Even in a quiet room the noise can seem so loud. Your thoughts. Those voices in your head, critiquing your every move.
Sometimes the expectation from friends, family members and loved ones is so palpable, that even when nothing has been said you can hear it, and even feel it … becoming a burden.
What is this “noise” anyway?
Remez Sasson, in this article, defines it this way: “mental noise is the constant chatter of the mind that never stops. It is the inner conversation or inner monologue that goes on constantly in the mind”. This inner monologue though, doesn’t only contain your voices or opinions; because we are social beings much of what we know; accept; and hold as true about ourselves is derived from other people. Therefore, the expectations and opinions of others also enter our inner chatter.
Usually we can’t even tell that this is happening because it’s a subconscious habit; it is a deeply embedded activity. When we begin to notice it though, that’s usually a red flag. That means the noise has gotten too loud and is now prohibitive. The inner chatter is stopping us from moving beyond this point (wherever that may be). It is causing us to second-guess ourselves and all our choices; it is bringing to light [irrational] fears. It wants us to stay stagnant; it never wants us to move beyond our fears – instead it rationalizes those fears.
Turn down the noise
In most cases the “mental noise” we’re referring to is negative messages, but sometimes it’s also positive messages. Messages that might over-estimate our scope, talent and qualifications which will ultimately lead to a feeling of entitlement.
Two different inputs but they both produce similar poor outputs. What we need to do is find a way to turn the noise down and then find a way back to the path we were on before – the path where we knew our capabilities; strengths; weaknesses; and fears and were willing to work within and beyond them to be the person we really want to be, regardless of whether this matches with the society’s ideal; your family’s expectations; or your friends’ opinions.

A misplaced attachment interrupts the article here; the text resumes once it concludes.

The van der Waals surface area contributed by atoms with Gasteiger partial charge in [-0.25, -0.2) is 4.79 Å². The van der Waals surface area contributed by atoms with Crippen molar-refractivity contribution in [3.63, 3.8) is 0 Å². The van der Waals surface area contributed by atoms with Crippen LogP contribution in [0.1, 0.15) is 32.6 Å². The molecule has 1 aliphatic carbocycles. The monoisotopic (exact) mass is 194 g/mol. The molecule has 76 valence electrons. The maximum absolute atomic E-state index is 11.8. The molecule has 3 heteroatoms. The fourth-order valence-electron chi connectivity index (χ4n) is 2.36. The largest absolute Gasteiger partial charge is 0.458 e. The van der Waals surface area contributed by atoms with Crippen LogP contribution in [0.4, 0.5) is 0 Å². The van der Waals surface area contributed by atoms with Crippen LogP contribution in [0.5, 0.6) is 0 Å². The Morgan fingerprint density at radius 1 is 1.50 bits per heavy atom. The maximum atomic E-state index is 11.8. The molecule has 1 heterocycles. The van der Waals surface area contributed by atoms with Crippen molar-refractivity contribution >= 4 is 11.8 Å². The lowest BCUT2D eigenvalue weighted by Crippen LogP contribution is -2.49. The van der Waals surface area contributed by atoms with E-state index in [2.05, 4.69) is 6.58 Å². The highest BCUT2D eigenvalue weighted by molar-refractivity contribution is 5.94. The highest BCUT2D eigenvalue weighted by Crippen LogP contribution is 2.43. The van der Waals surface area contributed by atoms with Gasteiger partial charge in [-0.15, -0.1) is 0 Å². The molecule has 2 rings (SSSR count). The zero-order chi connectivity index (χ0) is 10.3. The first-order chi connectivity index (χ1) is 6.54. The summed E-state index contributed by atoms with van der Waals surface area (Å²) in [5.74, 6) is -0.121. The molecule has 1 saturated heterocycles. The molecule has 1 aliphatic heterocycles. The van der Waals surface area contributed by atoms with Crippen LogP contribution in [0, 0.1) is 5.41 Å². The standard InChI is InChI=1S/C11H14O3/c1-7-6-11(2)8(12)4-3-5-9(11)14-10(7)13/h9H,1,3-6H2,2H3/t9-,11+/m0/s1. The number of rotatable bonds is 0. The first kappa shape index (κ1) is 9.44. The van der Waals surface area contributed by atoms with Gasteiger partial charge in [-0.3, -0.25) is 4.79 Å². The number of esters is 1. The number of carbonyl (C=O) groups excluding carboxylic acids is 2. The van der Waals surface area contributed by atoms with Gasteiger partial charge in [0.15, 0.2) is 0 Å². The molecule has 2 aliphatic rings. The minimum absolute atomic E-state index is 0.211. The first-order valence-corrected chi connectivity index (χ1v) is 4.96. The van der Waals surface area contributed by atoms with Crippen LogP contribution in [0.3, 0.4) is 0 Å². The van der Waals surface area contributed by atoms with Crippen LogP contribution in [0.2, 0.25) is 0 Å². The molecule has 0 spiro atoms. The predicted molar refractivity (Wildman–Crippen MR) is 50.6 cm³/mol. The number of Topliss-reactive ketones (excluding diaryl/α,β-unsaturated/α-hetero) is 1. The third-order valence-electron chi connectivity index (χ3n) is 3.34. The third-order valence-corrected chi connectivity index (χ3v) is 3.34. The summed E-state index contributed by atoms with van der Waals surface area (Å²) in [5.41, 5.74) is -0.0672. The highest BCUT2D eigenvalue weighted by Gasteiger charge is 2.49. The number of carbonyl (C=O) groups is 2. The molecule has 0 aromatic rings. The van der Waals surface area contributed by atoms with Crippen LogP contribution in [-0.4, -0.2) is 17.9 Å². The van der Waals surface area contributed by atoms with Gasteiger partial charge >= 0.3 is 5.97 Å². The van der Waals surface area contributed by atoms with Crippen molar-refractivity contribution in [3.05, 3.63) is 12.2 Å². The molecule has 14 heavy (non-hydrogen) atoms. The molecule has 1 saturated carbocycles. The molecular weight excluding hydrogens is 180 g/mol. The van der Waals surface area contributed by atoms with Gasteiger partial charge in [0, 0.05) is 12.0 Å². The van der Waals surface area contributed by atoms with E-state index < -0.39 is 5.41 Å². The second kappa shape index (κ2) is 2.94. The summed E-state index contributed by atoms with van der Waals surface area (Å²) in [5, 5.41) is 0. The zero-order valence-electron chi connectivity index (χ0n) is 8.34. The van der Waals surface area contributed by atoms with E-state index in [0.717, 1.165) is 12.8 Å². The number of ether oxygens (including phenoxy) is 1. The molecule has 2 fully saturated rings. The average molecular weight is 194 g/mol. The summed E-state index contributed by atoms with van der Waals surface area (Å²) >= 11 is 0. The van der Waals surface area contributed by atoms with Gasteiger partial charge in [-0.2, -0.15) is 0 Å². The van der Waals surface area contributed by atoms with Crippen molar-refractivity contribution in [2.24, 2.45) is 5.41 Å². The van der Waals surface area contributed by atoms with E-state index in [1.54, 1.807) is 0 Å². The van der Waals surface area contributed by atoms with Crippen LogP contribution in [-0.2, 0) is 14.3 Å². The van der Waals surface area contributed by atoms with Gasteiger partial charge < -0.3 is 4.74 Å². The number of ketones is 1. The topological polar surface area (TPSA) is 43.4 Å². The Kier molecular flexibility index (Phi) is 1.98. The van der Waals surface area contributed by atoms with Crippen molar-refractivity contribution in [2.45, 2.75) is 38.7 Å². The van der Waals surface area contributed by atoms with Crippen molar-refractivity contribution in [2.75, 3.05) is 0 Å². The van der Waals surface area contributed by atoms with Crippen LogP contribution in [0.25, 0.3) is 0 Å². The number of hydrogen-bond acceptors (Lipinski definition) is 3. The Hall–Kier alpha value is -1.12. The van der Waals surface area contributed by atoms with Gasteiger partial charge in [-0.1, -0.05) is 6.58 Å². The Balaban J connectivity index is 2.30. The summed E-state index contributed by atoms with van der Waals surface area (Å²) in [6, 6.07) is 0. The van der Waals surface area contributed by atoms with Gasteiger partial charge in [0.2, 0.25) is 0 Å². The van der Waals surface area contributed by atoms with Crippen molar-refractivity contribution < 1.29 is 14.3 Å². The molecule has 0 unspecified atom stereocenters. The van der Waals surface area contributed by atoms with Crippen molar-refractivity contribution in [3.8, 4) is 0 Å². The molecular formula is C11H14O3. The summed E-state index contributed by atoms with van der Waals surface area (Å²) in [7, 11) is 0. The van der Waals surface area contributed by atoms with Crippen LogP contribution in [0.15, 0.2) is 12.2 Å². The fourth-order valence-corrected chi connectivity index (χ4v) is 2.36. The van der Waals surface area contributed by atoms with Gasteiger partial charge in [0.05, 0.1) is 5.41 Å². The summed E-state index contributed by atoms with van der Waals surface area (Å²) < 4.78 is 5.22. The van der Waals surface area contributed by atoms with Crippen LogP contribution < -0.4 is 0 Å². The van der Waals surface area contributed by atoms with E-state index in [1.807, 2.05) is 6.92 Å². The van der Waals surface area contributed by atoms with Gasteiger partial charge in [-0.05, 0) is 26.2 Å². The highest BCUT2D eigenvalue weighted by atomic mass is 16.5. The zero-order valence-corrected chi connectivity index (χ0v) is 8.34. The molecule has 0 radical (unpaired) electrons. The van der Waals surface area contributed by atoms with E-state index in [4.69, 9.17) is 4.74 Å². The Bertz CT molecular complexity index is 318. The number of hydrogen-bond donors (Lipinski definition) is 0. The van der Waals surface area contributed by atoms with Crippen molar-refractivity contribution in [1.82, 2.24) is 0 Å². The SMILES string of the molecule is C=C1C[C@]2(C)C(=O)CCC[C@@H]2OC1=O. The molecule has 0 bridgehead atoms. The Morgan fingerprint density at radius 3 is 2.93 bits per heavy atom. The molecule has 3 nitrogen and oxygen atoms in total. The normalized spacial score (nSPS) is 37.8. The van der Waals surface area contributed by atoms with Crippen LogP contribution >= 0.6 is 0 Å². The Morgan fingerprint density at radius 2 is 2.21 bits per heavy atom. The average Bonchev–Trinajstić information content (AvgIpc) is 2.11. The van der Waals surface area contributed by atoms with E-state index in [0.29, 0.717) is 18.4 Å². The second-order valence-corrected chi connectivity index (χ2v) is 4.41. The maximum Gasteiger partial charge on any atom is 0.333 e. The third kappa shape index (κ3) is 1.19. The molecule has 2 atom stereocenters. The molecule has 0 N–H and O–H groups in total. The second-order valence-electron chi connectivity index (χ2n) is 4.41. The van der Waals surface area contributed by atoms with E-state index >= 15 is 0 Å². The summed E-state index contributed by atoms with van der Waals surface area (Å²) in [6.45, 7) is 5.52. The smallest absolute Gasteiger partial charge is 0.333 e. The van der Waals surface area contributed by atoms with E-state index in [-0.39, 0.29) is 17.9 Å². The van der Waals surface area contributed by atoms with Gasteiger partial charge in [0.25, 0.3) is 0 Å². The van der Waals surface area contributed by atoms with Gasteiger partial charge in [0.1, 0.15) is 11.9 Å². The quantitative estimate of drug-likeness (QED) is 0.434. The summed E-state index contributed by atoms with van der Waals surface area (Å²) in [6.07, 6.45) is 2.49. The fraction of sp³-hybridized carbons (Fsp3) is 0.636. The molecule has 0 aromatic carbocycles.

Become tone deaf to the mental chatter. Do whatever you think will reduce this inner noise (listen to your favourite song; repeat affirmations; do some yoga; meditate). Those rumbling sounds that keep you from being your best self; those voices that tell you that you can’t, that you’re not good enough, or that you don’t have what it takes.
How the voice in your head affects reality
Measure the voices in your head with your reality, and how badly you want to achieve a specific goal.
For years I told myself that I am not a runner. Since I was in prep school I was horrible at running. I flourished while in grades 1-3 with the math race, because my computing skills were great so I could finish the calculations before everyone else but when it came to an actual race – 100 metres just felt like a long way to run and I honestly couldn’t do it. So, for more than a decade I told myself no matter how hard I went in the gym, I will never be a runner.
Then my partner and I started signing ourselves up for 5Ks. He eventually pushed me to “attempting” to run every morning. After a few days I felt like I was going to die, then after a few weeks I realized I could actually run 2.5K and within months I ran a 5K.
Sometimes, you’ll need help to silence the mental noise; but shushing those little buggers means that you will be able to unlock a whole new superpower you never new existed!
Quiet the noise; reclaim your autonomy and do not deprive the world of the greatness that you are capable of.